Logansport Pharos-Tribune from Logansport, Indiana on October 7, 1896 · Page 1
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Logansport Pharos-Tribune from Logansport, Indiana · Page 1

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Logansport, Indiana
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Wednesday, October 7, 1896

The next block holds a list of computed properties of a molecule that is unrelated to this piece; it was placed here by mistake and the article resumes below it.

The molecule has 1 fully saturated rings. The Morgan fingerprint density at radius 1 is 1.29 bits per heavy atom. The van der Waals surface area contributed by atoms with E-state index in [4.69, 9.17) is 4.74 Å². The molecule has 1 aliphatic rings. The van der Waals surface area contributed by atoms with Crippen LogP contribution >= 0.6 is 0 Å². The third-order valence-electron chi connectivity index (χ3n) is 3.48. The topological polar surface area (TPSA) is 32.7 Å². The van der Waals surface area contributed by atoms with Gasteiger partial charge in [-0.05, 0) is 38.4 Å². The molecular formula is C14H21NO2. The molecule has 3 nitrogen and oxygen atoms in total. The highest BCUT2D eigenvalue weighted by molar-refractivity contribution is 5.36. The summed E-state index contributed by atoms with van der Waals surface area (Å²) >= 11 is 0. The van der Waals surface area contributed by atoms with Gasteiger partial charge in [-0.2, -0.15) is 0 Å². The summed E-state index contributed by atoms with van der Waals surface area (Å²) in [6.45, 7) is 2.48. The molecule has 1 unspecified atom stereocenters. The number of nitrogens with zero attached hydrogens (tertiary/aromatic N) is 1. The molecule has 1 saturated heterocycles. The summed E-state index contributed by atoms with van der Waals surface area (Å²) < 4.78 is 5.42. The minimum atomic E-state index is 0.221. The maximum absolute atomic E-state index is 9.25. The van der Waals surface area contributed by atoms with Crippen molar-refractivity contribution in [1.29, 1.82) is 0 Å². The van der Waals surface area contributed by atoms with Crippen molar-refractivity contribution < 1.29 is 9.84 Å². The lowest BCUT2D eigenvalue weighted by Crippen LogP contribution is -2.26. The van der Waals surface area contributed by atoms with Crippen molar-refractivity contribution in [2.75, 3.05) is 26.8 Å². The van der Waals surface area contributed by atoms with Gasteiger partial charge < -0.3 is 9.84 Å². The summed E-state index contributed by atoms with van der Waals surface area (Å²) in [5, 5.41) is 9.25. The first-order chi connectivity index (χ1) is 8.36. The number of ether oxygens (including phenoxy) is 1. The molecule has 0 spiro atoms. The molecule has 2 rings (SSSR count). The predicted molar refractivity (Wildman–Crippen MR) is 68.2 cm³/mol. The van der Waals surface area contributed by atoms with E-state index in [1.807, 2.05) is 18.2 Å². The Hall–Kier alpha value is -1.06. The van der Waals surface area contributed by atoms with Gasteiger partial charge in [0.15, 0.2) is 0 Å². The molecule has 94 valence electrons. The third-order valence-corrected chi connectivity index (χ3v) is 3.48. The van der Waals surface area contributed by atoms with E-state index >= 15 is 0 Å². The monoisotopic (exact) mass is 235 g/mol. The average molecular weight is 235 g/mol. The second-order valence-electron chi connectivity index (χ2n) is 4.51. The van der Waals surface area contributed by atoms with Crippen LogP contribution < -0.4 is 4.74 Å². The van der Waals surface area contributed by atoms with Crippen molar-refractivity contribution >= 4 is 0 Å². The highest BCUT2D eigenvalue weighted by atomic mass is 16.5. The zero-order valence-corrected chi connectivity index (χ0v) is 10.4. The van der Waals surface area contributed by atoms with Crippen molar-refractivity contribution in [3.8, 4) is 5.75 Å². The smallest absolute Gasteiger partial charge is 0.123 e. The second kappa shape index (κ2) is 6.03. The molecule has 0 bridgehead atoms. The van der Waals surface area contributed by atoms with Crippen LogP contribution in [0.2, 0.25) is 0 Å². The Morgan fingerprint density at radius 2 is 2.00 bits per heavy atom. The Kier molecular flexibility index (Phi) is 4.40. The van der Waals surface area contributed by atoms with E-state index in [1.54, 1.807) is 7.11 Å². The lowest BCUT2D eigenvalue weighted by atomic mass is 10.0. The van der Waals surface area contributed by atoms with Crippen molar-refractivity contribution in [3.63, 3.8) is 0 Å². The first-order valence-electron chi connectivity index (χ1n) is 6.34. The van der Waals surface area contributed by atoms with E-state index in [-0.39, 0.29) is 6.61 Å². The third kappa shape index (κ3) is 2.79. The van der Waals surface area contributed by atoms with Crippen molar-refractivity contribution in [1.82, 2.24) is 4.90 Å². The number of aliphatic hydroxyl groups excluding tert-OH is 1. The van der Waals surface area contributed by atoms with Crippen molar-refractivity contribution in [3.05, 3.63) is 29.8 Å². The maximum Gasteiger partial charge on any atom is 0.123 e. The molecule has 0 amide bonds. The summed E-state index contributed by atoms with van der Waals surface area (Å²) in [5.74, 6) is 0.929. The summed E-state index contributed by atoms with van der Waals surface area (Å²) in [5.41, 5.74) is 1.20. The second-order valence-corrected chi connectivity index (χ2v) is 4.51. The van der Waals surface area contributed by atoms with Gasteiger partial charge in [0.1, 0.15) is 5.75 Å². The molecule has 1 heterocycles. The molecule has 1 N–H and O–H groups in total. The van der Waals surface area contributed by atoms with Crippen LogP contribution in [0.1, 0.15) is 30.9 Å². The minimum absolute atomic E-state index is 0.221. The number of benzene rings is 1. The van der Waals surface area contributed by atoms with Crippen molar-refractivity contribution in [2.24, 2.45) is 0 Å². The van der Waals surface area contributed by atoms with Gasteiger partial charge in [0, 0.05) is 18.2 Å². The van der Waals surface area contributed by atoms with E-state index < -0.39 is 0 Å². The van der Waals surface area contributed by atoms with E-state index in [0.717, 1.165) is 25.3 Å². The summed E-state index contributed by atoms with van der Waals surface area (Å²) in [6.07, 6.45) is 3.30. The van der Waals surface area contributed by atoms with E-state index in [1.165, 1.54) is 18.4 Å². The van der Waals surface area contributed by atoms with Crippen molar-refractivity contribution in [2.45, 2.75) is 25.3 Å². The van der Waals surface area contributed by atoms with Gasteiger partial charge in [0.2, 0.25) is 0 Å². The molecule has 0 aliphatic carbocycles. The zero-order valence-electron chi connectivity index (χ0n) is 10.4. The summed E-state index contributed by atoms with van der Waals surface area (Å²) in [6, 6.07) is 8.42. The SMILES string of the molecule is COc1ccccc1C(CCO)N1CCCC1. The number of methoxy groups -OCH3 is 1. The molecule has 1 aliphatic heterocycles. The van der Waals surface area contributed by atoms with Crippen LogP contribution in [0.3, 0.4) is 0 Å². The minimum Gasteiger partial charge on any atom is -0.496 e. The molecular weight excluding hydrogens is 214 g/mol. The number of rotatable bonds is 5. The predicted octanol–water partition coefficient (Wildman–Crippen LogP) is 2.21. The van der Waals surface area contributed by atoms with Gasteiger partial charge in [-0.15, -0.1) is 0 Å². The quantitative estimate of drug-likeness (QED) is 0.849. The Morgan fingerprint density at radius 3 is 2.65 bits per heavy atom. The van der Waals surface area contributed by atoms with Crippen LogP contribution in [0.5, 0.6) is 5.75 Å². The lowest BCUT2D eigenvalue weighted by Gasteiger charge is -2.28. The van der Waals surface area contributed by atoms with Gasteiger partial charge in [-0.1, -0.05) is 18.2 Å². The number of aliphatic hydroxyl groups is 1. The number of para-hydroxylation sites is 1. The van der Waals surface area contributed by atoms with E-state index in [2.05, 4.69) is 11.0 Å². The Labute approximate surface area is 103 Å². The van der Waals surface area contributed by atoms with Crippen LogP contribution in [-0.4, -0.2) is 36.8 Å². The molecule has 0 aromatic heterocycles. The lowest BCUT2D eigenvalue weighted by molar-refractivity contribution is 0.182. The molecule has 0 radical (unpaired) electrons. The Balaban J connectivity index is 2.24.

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THE LO JOURNAL VOL. XXI. LOGANSPORT INDIANA, WEDNESDAY MOENINGK OCTOBEE.7, 1896. •No-240. Your Last Year's Cloak JS ALL RIGHT But its not of style and every time lEcosflfonablg. Here's MO> tse IEI .model garment so cheap. Monday cloak department an£ als© In tne Bar? BARGAIN] it on you'll feel yen cam biy a- Fur collarettes, of every descrirtion,. in Beaver Ottor Seal Astrachan, Persian Lamb, Nutria, Electric Seal, livnryone fit a bargain and a beauty like cat with Satin lining worth $15 for aufl 'best Electric Seal Salts Seal.' Plush Capef 18 by 45 inches, lined with the new shaped collar, worth $0 50 for .$6.58 f)O > Best plush cape 30x105 with thlbet all round and heavy silk lininc: and large band storm collar, worth |33, for .$548 Elegant fancy Kertey cape?, all in the latest styles and very handsome, up from. ... "*•• New Jackets arriving by every express. The very latest ideas and every jtarment a barcain Do see our beaver or bouole jaoket, nicely trimmed, that is worth $6.50 for.. ; Uaderwear Bargains. That'elecant underwear that we bought at 30 cents on' the dollar. For men, ladies and children— '"* cottoc, tleeced and wool, up from ,i8c 75 cent dress goods, all the nsw novelties for.. 75 cent feather boas for 75 cent 10J cotton blankets for $1.25 ineuo' flannel snirts for 40 cent Onyx hosiery for ;••••.• Si cent wool stocking yarn, per skein. 1 .-. 25 cent handkerchiefs for 49o 35c , 48c 88« 05o 12.tc Bargains Agemt for Butterick Patterns. 409-4! 3% Fourth'Street. . ... 98c .. $1.23 .... 9Sc .. $1.30 to $1.23 ' It's Simply a Matter of Business TlMit o-f trading Tvith' us. You cortalnly want the very best value for tike very least money, That Is business. As for as Quality, Style and Wear OJTC c onccrnod our lino of Shoos cannot be surpassed. When 11 comes to price, wears just • a little under the lowest. W c have proved that to a great many. Prove It to you .if yo u will call. Men's Solid Working Shoes =•• Men's Solid Dress Shoes ; .' ' 1/ad.Les' Dongola Button Shoes • • • Ladies' Fine Kid Button Shoes _" Boys' and Girts' School Shoes '• •.• • : 7oc Get a Writing Pad and -Ruler With Eacli Pair, E. M. Walden & Company. 316 Fourth Street. We Are Too Busy to Talk Politics In our advertisements, but we really«think our stock is i6to i better than any other in the City. We have everything that is desirable in Suitings, Overcoatings, Trouserings And sell at the very lowest prices consistent with best garments. Carl W. Keller Tailor and Draper. 3" Harket Street. Natural Gas Rates. Partial payments annual rates begin October 1st 1896, Consumers desiring to avail themselves of the annual rate, on the basis of six payments, should arrange to have their stoves connected by.thatdate in order to be on time. Logansport & Wabasli Valley Gas Co, 317 & 319 Pearl Street. GOME IN THE EAIN. Enthusiastic- Espublicans from the Keystone State Visit Canton. Maj. McKinley Makes a Speech in Which He Declares We Ought to Profit by Past Experiences. Canton, 0., Oct. C.—A delegation of enthusiastic republicans from East Brady, in the democratic county • oi! Clarion, Pa.., came in the riiin to call on MH-J. McKinley Tuesday morning. The spokesman, N. E. Graham, said that there were 31 1'nrnaces in the county under the McKinley law and not one of them in blast at present. Some ot the men in the delegation bore banners inscribed: "Plutocrats from Clarion county." The delegation was made up of miners, farmers and workingmen. Mnj. McKinley addressed it in part as follows: Eiicoura|fein*int from PrtSt Kocord. "There is one thing which I think we nra sometimes too apt to forpret—we fire too apt to forpet what is behind us and too apt to be heedless o£ our own experience. We can hardly realize that fvom. 1S73 to 1S93 we reduced the public <3fbt from .W,3S3,331,30S In 1SCS to J570,000,000. Wo paid, off during those 20 years $1,G23,G81.C73 o£ the public dobt. And we were undo? a pro-, ttctiva and sound money' system when we .were making-the largo payments. .Two-.thirds of that great debt has disappeared,. and while we wore paylnp It oft we were building In this country the most splendid Industrial enterprises, giving constant nnd. steady employment to American labor at fair wages, and giving to the farmer? of the country 'a Just reward for their toll and labor. During that period, for the greater part of the time, we wore gelling' more goods abroad than we were buying, abroad. And the balance of trade was therefore In our favor, and that balance of trade, settled as it was in sold, gave us the good yellow money £rom the other side of the ocean. Now, my fellow-citizen;;, four years affo tho people of this country determined to'change that policy, and they did change It. What has boon the result? We have since that time created 'a national debt, principal and Interest of about {300,000,000. We have had for the greater part of that time a deficiency In the treasury, Uic, government not collecting sufficient revenues to meet Its current expenses; and labor has beun 111 employed us It was In that period. Your spokesman tells us that in your own county 31 blast furnaces have been stopped. What does that mean? It means that wages have been stopped. It means that labor' has been unemployed. It means that comforts have been taken away from hundreds of American homes which they had previously enjoyed. It moans distress, and what Is true of your county has been substantially true—possibly not to so large a degree—o£ other counties ef your state and throughout the entire country: Now, what we -want to do, -wbether.-wo-are rall- 'road men, or farmers, or professional men. or mechanics, or laboring men, Is t,o got badk to a policy that will Rlvc us a chance to increase our manufacturing improve our home market, extend our 1'oreign market and give employment every day in the year to every working-man who wants work. If we" will but follow the lamp'oi experience and follow In the .direction which the light of that lamp loads us. on the 3d of November we will vote down tins policies-which have brought us these con- ditions'and vote to continue a monetary system built upon a solid basis, 'which will give us the best money In the world, a money which panics cannot disturb and business failures cannot depreciate." HARRISON SPEAKS. Tho lix-IToHldijiH AdiUwMci. a JJIg Crowd Ht lUchuioud, V», ....... Richmond, Va., .Oct. ?."—Ex-P.reside.al. Benjamin Harrison Spoke here to about 0,000 persons Monday night. The meeting was held in. the Auditorium building at the exposition grounds. City Chairman N. J. Young called the meeting- to order and introduced L. L. Lewis, republican nominee for congress, to preside. Judge Lewis made no speech, but in a'few words presented Gun. Harrison. . The speaker was in good voice. The rival applause for'McKinlcy and Bryan, interrupted him several times. There were a few disorderly persons present and the police arrested some of these and took them out of the building-. Once the lights went'oat and the building- was in darkness five minutes, during which Gen. Harrison suspended his remarks. Immense CrowOs Greet Harrison. -Charleston, W. Va., Oct. C.—Ex-President Harrison was greeted • Tuesday morning by the largest crowd overseen here at a political meeting. He arrived at 1:13 from Richmond and spoke at two o'clock to an audience variously estimated ut from 10,000 to 13,000. His appearance was greeted with tumultuous applause. A big excursion came up from Ohio and there were 15 bands in line. . Big Republican Gain*. Hartford, Conn., Oct. G,—The town flections held in this state Monday' show larger republican gains over 1895 than those of 1895 showed over 1394.' Of the 182 towns that voted last year, 9.8 were republican,2S were democratic and 30 divided. There were 1(52 towns which, voted Monday, all. except Hartford, Bridgeport, New Haven, ; Ansonia, Derby and Naugatuck. The result, so far as can be learned, mdicates.tha.tpf these 1GS towns 113 are republican,' 18 democrat nnd 16 divided.. This is are- publican gain of 1C towns, with two in Holland county—Boltb'n and Hebron— ,to hear from. The only republican loss was in Litchfield county. . • Pittsburgh, Pa., Oct. 6.—Early Tuesday morning one electric car was demolished and three others damaged, in a collision on the New Brighton road ncnr Avalon. Motprnia.n Livingstone, Conductors Bentty arid Callf'eldt and an unknowjj:Slav passenger were injured, Callfeldt's condition is serious. The' collision' was due to the dense log and failure,of switch lights to .work. CONTRACTS ARE SIGNED. AwnrdK for Ten Nmv Torpedo BoutM Completed by Secretary Herbert. Washington, Oct. 0. — Contracts for the three torpedo boats which were awarded by Secretary Herbert Monduy were promptly executed Tuesday morning by President Seott, of tlie Union iron works, San Francisco, and Guii.'Hyde, o£ the Bath iron works, Maine, The Pacific coast bout is a. slight Tiiodilication of the English boat Desporute, built by ThornycToft. Its displacement is 240 tons and its cost $227,50f). The two Atlantic coast, boats are duplicates of the l^rcnch bout Cyclone, built by Normancl, of Havre, being a development of the speedy Forb'an type. They are of 143 ton«.displacement and will cost $194,000 each. Those awards are in exact accordance with the original recommendations made by Commodores Bichborn aiui Melville, which were opposed by Commodore Sampson, chief o£ ordnance, who r.or.tended that Herreshoff should get the contracts. • Washing-ton, Oct. C.—The awards for the torpedo boats authorized by congress to be' constructed at a cost of $1,300,000, were completed Tuesday by Secretary Herbert, who gave one of the 22i/,-knot boots juid two of the 20-knot boats to the HerresholTs, all of these to 'be'built' according to the Herrshoffs' own plans. Wol'ff & Zwicker, of Portland, -Ore., get two of the 22i/,-knot boats; the Columbian iron works, of Baltimore, one of the 20-knot boats, t'r.d HiHman & Company, of Philadel- phia,'ow 20-knot boat. These awards, with the three announced Monday r.igh.t, make ten in all and exhaust the appropriation. TROUBLE FEARED. ' IN GAY PAEI8. Triumphal Entry of the Czar and Czarina Into the City. Magnificent Decorations and Throngs of People Greet the Emperor Along the Line of March. Troops JNccOKIary to Frevoiit Outbreak Between ChoctawH anil Squaw Men. Washington, Oct. 0. —Commissioner 'of Indian Affairs Browning Tuesday received a telegram froiri Agent Wisdom, at Tns'ca.home, I. T., regarding thej'-t.hreateried outbreak -between the full blood Choctaw Indians and the 'sqimw men. -He says that the United States troops arrived Monday and -the council.met without friction. Votes for the eieetion of principal chief were counted Tnesdy, and it is now expected • that something definite will develop on the.surface. All was quiet and a large crowd present. Neither Commissioner Browning nor Assistnn tCommissionerSmith fears any violence and think the presence of the troops had a salutary effect upon the walking- element of the tribe. .' Editorials from "newspapers in the territory-.received at the Indian bureau state that the Indian officials in that country were inclined to magnify political matters of the Choctaws. • VENEZUELAN COMMISSION. Flrnt Meeting After Suniiucr Vacation Called for Next Sftturdtiy. Washing-ton, Oct.' C,—The first mect^ ing-of the Vc-ncuuela-n commission after the long: summer vacation is called for next Saturday morning when all the members of tlic commission arc expected to be present to {five an account of their independent study of the question and the results of their individual researches during- the past three mouths. It is announced that all the evidence is now in, that the briefs of both sides are considered Tis complete and the remaining- work is confined altogether to reaching the decision and delivering the opinion. If the work is' completed as is now expected by October 15 there, appears to be no reason why the decision of the commission should not be announced in the president's annual message to congress on December 7. BOY FIRED THE SCHOOL. Youngr Clioctuw Anxloux to Return Homo Set tho 1'lrc. Antlers, I. T., Oct. C.—Superintendent .letter has succeeded in getting all the bones and a-shes of the four Choctaw boys who were burned in the flames of Spencer academj" Saturday night, and has buried them. It has been ascertained that one of the students,set the building on fire so that he could go home. On Saturday he tried to persuade another of the boys to help him. Be had his trunk packed and downstairs when, the fire was 'discovered. When arrested he will be tried in tho United States court, as some of the articles burned belonged to while people in the house that was burned. The boys accused of being the incendiary is a half-bred Choctaw, about 10 years o!d. Won't Start Cp on £owor Wage*. Millville, .N. J., Oct. 6.—It is stated that the glass workers have decided to refuse the offer of W-hitall, Tat dm £ Co. to start their works at 20 per cent, reduction from the wage list. The firm says that if all the union men refuse the offer then the factories .. will be manned by non-union workmen and this will, it is feared, cause trouble. It is claimed the firm is unable to pay last year's scaJe,asthey lost so much money, .and that the non-union manufactories compel them to nsk'for a reduction. Carnlvul Week at Kunftna City. . Kansas City, Mo., Oct. G. — Thirty thousand strangers were present here • Tuesday to witness the opening parade of carnival week. Iving Ki-Ki and Queen Knrnation had the .keys of the city handed them by Mayor Jones. At night the priests of Pallas parade occurred, which was the greatest and handsomest pageant ever vvitnesesd ' '' ' Paris, Oct. 0. — The weather was clear and- sunny Tuesday morning and t,he streets were literally jammed with people, many of whom had remained in xheir places all night in order that Iliey might have an opportunity of getting :i glimpse oi the czar uud czarina as the imperial visitors passed through the streets on their way tn the Russian cm- •bassy. The entire route from the special station at Pas.sy-Itunehigh to the Kussiau embassy was packed with people long before eight o'clock. The route across the Bois dc Boulogne, through the Avenue Du Bios de Boulogne, Place De 1'Etoilc, Avenue des Champs Elysecs, Place de la Concorde, across the bridge down the Boulevard St. Germain and Eue St. Simon, to the Kussia-n embassy in Rue de Crenelle, was ali decorated with magnificent and tasteful arches and pillars. " French and Russian colors and brilliant paper (lowers, the latter tied to the trees, were everywhere to be seen. The entire route was lined with troops, and by 3:30 o'clock the brilliancy of the scene and the .size of the crowds had never been equaled in Paris. At 8:20 o'clock President Fanre, in a special train, arrived at Versailles, where he met the czar and czarina. The special train conveying the .Russian visitors arrived . a.t Versailles at 8:43 o'clock. The czar and czarina, after being greeted by President Faure, entered" the latter's train, which at 0:03 o'clock proceeded for Paris. The special train with the czar and czarina and President Faure arrived hereatlO o'clock, arid they were enthusiastically cheered by lie vast crowd of people packing every available space, 20,000 of whom slept in the Bois de Boulogne oil night in order that they might get places in the front of the crowds. The imperial visitors entered the reception tent, outside of which a gala carriage with four horses attended by postillions awaited them. The reception over, the czar and cwirina and President Faure entered the carriage. the president occupying the front seat with his. back to the horses. The various officials, members of the czar's suite and others formed in procession behind und the cortege proceeded .-it a walking puce to traverse the streets to the Kns- sian embassy. Appearance of Czar anil Czarina, The czarina wore a white satin dress with a cape and a small bonnet. The czar was attired in a military uniform. Their majesties followed President Faure to the state carriage. M. Faure wore the sash of the Legion of Honor. The bands played the Russian national hymn as the procession started. The procession was. headed by a body .of Arab chiefs and a double line of soldiers, zouaves iind Trjnquniese trciops. Member's of every French regiment were included in the troops that lined the route and hedged the crowds in. When the czar steppedjnto (Jie_ carnage there" wore" mJfly- cries of "Vive" I'Em- there" wore pereur," but the cries were not «JL n !l!~. rnous and then- repetition was not invited, As a whole the assemblage .at the start was stiff in its manner and did not indulge in any great degree of exuberance or enthusiasm, hut as the procession advanced the ebullitions of cnl-husiiism became more pronounced. This .feeling rapidly increased as the cortege passed through the Bois tie Boulogne and at the Avenue DJ Bois de Boulogne the vast crowd became ecstatic. From this stage of the czar's advance until the Russian embassy was., reached there was one continuous roar of cheers. rreniih Proas "Welcomes tho Koyal Visitors, Pixris, Oct. 6.— The French press is unanimous in enthusiastically welcoming the czar and czarina, to France. The socialist papers declare that the visit of the e-/,ar has no political significance, but the other journals dwell upon its international importance, several papers adding that the patriotic joy which Frenchmen rightly exhibit does not make them forget the lost provinces. • Le Petit Parisian published a special dispatch from Cherbourg which says the czar in his speech at the banquet there Monday was somewhat carried away in his assurances of Russia's friendship for France. . The official version of the speech thS dispatch says was modified before it was handed to the press. i The French press has subscribed to a gift to the czar. It is understood that the gift will be Detaillc's painting of the Review at Chalons. Ticket Forger Caught. Chicago, Oct. 6. — .Tames Colan, n well-known, thief, was arrested Tuesday afternoon by a private detective of the Wabash road charged with selling forged passeug-er tickets on the Wabash system. Colon, it is said, has succeeded in Selling more than $2,000 worth of tickets. Twenty forged tickets were found in his possession. Condition Extremely. Critical. London, Oct., G, — The condition of George Du Maurierj the artist and author, who has been seriously ill with Jung and heart trouble for more'tban • week, it extremely critical. HOOSIEK HAPPENINGS. News by Telegraph from Variou* Towns in Indiana. Fortune Was Kot Blind. Indianapolis, Ind., Oct. G.—Mrs. Xonr Wills, a young: woman who for seven years has m:.de a Jiving-for herself and child by working in different laumlria in this city. Las come .in possession of ;m estate near Hamilton, 0..-consisting o£ an unencumbered farm and $7,300 in cash. Mrs. Wills went to Hamilton • few days ago and writes home to friends that everything is ai represented, there being no question con-' corning her right to the property. Mn. Wills was left au orphan when very young. She was adopted by Charle* Cuininings and wife, living near Hamilton. They educated her and gave her.* home. She married and came here. Her husband died, leaving her no money and a. child to support. While the child was so young she could not leave her she did sewing at home. After the child grew older her mother went to work in a laundry and continued at this work until the news of her good fortune came to her. Mr; Curnmingi died some time ago, stipulating in hi* will that at the death of his wife the property should go to the adopted child. raid Ministry Voted Down. " Biclunond, Ind., Oct. 6.—At- the Indiana yearly meeting of Friends the quei- tion of the official recognition of th« pastoral system came up and.a lengthy discussion resulted. The society had always been opposed to what is termed "a hireling ministry," but of late there is a decided sentiment favorable to a better sj'stem than the hit and mis* plan that they now have. A proposal to make a change was voted down, how* ever, and referred back until next year. The reports of the Bible school committee showed the number of schools to be 302, number of classes 77; average • number present at the close" of the school, 6,105; amount of collection^ ,*2,20l.ll. Charles Coffin, of Indianap- : . olis, president of the State Sunday School association, outlined the work being done by the society, and the meeting indorsed ;t. The reports from the Christian Endeavor field were also fa» vorable. To Drain the Kankakce Rcclon. La Porto, Ind., Oct. C.—TheKankakee-- Improvement association ha~ elected ., the following officers: President, P. W. . Place, South Bend; vice president*' Charles'A. Donielson, Hamlet; secretary, Harry C. Shannon,,La Porte; treas- , ui-er, F. L. Weaver, La Porte. The projectors of tho movement to reclaim. iho immense Kankakce 'region bave determined to begin work at once riTjd have called a meeting for Wednesday for a conference with engineers. Tli« organisation now perfected in tour counties promises to be followed by nor tion which will insure the drainage of the entire Kankakce region nnd Ibe re- clnraation of 500,000 acres of land. Accident at ft Bicycle Race. Shelbyville, Ind., Oct. C.—Three thousand people witnessed the bicycle race« on the fair grounds. The races were, given under the auspices of the Shelbyville Cycl.ing club. Merris and Huffman made the official record tandem in one minute lia't; The one-mile open wa» made by an amateur jn 2:13 2-."!,beatin? (he state rccordT In the_first race J. , SlTtchpll, of Louisville, was badly injured by falling ^rorn jns wheel, Thfl^. raFe wa"s won"ljy T. C. Thome, of Lo'uis- ville, in 1:031-5. There were five other eevnts with correspondingly good time ; made. Clarence McLean., of Coving-ton, ' Ky.. the trick rider, gave an exhibition. The purses aggregated about $GOO. ..'. Injured by an Explosion. • •,' Indianapolis, Ind., Oct. 0.—A fire in •: the basement of Circle Park hotel was extinguished with small loss. Fire •. Chief J. H. Websier and Fireman Buck Stflhlmnn. who were the first to enter the basement, were seriously injured by an explosion caused by a melted, natural gas pipe. The right s^de of Chief Webster's head was badJy burned and Slahlman's face was burned to a . blister and his hair burned'off. Ther* was some excitement among the guests, . but none were injured. Xnt and Bolt Trout. Anderson, Ind., Oct. C.—The Anderson nut and bolt works by a complicated deal has been brought into tha national nut and bolt trust. This in the only big concern that stood out against consolidation. Now that it is in the trust will be able to raise price* as it desires. Bitten by Mad DORS. Anderson, Ind., Oct. 6.—A mad dog scare reigns here. A half dozen with the rabies are running loose. Several fhildren have been bitten and the five- year-old sou of David Mills Paugh had his face literally torn to pieces. Hei» in a dangerous condition. Death In n ICaln Barrel. .Richmond, led., Oct. C.—Mrs. Joseph Skinner, of Whitewater, this county, 1 ended her life. She arose earJy in (ha morning and, going 1 to a rain barrel sunk in the ground and full of water, she jumped in bend first nnd drowned, herself. . . • Omaha, Neb., Oct. 0.—Mrs. Jennie I£ Axe, a dressmaker, of this city, was en-; ticed across the Missouri river bridgft; Monday night and murdered. Flvo; bullet holes were found in her head.- The snots were hcnrd about 11 o'clock. • by a motonnon, who saw the woman; and a inttn near the track about ni&» o'clock. ', .